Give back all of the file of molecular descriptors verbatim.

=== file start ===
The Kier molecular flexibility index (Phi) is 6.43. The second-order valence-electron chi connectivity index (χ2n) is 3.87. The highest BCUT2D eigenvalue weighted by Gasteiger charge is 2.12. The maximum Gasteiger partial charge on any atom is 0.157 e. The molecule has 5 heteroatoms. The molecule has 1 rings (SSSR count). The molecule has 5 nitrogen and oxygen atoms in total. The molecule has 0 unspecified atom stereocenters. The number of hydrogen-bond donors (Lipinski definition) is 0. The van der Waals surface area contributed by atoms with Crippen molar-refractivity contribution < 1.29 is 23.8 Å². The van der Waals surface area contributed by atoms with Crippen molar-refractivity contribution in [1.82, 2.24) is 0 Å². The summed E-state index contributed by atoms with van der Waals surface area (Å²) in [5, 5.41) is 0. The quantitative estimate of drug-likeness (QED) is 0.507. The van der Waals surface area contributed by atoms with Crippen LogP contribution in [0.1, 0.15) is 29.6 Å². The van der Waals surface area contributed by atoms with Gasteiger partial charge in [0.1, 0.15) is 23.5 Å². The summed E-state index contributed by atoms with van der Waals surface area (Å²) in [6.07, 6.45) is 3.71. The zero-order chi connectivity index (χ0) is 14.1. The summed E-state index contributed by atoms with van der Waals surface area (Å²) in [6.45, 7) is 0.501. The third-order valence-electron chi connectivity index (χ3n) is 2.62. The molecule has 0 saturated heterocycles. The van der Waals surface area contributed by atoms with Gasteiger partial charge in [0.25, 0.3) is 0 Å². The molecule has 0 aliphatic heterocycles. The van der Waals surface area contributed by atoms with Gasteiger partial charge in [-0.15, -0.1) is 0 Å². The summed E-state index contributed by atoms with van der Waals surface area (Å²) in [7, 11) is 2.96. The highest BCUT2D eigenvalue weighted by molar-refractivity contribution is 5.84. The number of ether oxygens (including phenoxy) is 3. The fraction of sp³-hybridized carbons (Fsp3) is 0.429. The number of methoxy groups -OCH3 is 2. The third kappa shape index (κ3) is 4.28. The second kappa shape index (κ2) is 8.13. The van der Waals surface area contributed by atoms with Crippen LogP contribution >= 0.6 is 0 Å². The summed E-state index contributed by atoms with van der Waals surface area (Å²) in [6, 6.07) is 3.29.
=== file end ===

The Kier molecular flexibility index (Phi) is 6.43. The second-order valence-electron chi connectivity index (χ2n) is 3.87. The highest BCUT2D eigenvalue weighted by Gasteiger charge is 2.12. The maximum Gasteiger partial charge on any atom is 0.157 e. The molecule has 5 heteroatoms. The molecule has 1 rings (SSSR count). The molecule has 5 nitrogen and oxygen atoms in total. The molecule has 0 unspecified atom stereocenters. The number of hydrogen-bond donors (Lipinski definition) is 0. The van der Waals surface area contributed by atoms with Crippen molar-refractivity contribution < 1.29 is 23.8 Å². The van der Waals surface area contributed by atoms with Crippen molar-refractivity contribution in [1.82, 2.24) is 0 Å². The summed E-state index contributed by atoms with van der Waals surface area (Å²) in [5, 5.41) is 0. The quantitative estimate of drug-likeness (QED) is 0.507. The van der Waals surface area contributed by atoms with Crippen LogP contribution in [0.1, 0.15) is 29.6 Å². The van der Waals surface area contributed by atoms with Gasteiger partial charge in [0.1, 0.15) is 23.5 Å². The summed E-state index contributed by atoms with van der Waals surface area (Å²) in [6.07, 6.45) is 3.71. The zero-order chi connectivity index (χ0) is 14.1. The summed E-state index contributed by atoms with van der Waals surface area (Å²) in [6.45, 7) is 0.501. The third-order valence-electron chi connectivity index (χ3n) is 2.62. The molecule has 0 saturated heterocycles. The van der Waals surface area contributed by atoms with Gasteiger partial charge in [0.25, 0.3) is 0 Å². The molecule has 0 aliphatic heterocycles. The van der Waals surface area contributed by atoms with Gasteiger partial charge in [-0.15, -0.1) is 0 Å². The summed E-state index contributed by atoms with van der Waals surface area (Å²) in [7, 11) is 2.96. The highest BCUT2D eigenvalue weighted by molar-refractivity contribution is 5.84. The number of ether oxygens (including phenoxy) is 3. The fraction of sp³-hybridized carbons (Fsp3) is 0.429. The number of methoxy groups -OCH3 is 2. The third kappa shape index (κ3) is 4.28. The second kappa shape index (κ2) is 8.13. The van der Waals surface area contributed by atoms with Crippen LogP contribution >= 0.6 is 0 Å². The summed E-state index contributed by atoms with van der Waals surface area (Å²) in [6, 6.07) is 3.29.